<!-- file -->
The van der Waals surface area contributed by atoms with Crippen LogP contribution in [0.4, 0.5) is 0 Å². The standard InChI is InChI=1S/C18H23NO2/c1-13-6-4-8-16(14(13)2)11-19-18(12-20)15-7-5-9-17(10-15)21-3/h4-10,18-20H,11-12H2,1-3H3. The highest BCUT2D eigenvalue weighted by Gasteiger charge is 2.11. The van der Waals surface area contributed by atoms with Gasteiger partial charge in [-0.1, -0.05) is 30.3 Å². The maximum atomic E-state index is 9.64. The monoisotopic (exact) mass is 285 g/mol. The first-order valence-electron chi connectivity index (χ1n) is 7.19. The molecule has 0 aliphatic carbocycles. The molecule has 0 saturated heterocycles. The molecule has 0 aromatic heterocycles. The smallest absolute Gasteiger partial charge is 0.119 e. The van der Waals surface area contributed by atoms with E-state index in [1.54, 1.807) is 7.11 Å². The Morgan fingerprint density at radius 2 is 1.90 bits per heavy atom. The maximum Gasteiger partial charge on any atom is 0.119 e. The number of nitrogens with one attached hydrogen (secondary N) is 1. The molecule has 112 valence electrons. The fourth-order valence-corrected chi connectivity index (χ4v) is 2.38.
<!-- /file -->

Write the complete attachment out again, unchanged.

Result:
The van der Waals surface area contributed by atoms with Crippen LogP contribution in [0.4, 0.5) is 0 Å². The standard InChI is InChI=1S/C18H23NO2/c1-13-6-4-8-16(14(13)2)11-19-18(12-20)15-7-5-9-17(10-15)21-3/h4-10,18-20H,11-12H2,1-3H3. The highest BCUT2D eigenvalue weighted by Gasteiger charge is 2.11. The van der Waals surface area contributed by atoms with Gasteiger partial charge in [-0.1, -0.05) is 30.3 Å². The maximum atomic E-state index is 9.64. The monoisotopic (exact) mass is 285 g/mol. The first-order valence-electron chi connectivity index (χ1n) is 7.19. The molecule has 0 aliphatic carbocycles. The molecule has 0 saturated heterocycles. The molecule has 0 aromatic heterocycles. The smallest absolute Gasteiger partial charge is 0.119 e. The van der Waals surface area contributed by atoms with E-state index in [1.54, 1.807) is 7.11 Å². The Morgan fingerprint density at radius 2 is 1.90 bits per heavy atom. The maximum Gasteiger partial charge on any atom is 0.119 e. The number of nitrogens with one attached hydrogen (secondary N) is 1. The molecule has 112 valence electrons. The fourth-order valence-corrected chi connectivity index (χ4v) is 2.38.